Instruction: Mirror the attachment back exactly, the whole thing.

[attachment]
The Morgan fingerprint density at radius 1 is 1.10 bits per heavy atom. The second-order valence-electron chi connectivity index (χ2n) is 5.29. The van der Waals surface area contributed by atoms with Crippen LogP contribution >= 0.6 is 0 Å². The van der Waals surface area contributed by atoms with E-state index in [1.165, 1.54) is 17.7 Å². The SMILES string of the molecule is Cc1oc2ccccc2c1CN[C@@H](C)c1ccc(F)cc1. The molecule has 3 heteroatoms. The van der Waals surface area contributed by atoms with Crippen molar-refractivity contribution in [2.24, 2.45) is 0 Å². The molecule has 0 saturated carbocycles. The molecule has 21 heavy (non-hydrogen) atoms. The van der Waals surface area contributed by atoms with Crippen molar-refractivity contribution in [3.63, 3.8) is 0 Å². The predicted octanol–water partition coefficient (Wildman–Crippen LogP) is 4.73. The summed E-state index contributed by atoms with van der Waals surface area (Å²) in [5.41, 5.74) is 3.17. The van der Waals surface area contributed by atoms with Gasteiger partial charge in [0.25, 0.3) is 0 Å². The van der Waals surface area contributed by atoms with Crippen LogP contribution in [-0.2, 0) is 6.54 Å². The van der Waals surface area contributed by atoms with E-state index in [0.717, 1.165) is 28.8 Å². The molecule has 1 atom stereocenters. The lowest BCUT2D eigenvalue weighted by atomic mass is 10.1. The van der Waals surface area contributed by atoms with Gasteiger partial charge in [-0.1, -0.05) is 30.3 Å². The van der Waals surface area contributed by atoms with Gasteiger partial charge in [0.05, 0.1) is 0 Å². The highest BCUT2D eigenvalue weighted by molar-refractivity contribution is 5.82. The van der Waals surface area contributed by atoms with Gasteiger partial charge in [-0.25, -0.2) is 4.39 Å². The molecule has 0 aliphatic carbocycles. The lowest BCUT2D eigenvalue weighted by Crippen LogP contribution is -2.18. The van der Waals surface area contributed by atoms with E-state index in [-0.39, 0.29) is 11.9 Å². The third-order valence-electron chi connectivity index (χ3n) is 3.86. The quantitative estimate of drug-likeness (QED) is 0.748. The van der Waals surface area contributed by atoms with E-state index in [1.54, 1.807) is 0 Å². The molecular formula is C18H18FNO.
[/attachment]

The Morgan fingerprint density at radius 1 is 1.10 bits per heavy atom. The second-order valence-electron chi connectivity index (χ2n) is 5.29. The van der Waals surface area contributed by atoms with Crippen LogP contribution >= 0.6 is 0 Å². The van der Waals surface area contributed by atoms with E-state index in [1.165, 1.54) is 17.7 Å². The SMILES string of the molecule is Cc1oc2ccccc2c1CN[C@@H](C)c1ccc(F)cc1. The molecule has 3 heteroatoms. The van der Waals surface area contributed by atoms with Crippen molar-refractivity contribution in [2.24, 2.45) is 0 Å². The molecule has 0 saturated carbocycles. The molecule has 21 heavy (non-hydrogen) atoms. The van der Waals surface area contributed by atoms with Crippen molar-refractivity contribution in [3.63, 3.8) is 0 Å². The predicted octanol–water partition coefficient (Wildman–Crippen LogP) is 4.73. The summed E-state index contributed by atoms with van der Waals surface area (Å²) in [5.41, 5.74) is 3.17. The van der Waals surface area contributed by atoms with Gasteiger partial charge in [0.25, 0.3) is 0 Å². The van der Waals surface area contributed by atoms with Crippen LogP contribution in [-0.2, 0) is 6.54 Å². The van der Waals surface area contributed by atoms with E-state index in [0.717, 1.165) is 28.8 Å². The molecule has 1 atom stereocenters. The lowest BCUT2D eigenvalue weighted by atomic mass is 10.1. The van der Waals surface area contributed by atoms with Gasteiger partial charge in [-0.1, -0.05) is 30.3 Å². The van der Waals surface area contributed by atoms with Gasteiger partial charge in [0.05, 0.1) is 0 Å². The highest BCUT2D eigenvalue weighted by molar-refractivity contribution is 5.82. The van der Waals surface area contributed by atoms with Gasteiger partial charge in [-0.25, -0.2) is 4.39 Å². The molecule has 0 aliphatic carbocycles. The lowest BCUT2D eigenvalue weighted by Crippen LogP contribution is -2.18. The van der Waals surface area contributed by atoms with E-state index in [-0.39, 0.29) is 11.9 Å². The third-order valence-electron chi connectivity index (χ3n) is 3.86. The quantitative estimate of drug-likeness (QED) is 0.748. The van der Waals surface area contributed by atoms with E-state index in [1.54, 1.807) is 0 Å². The molecular formula is C18H18FNO.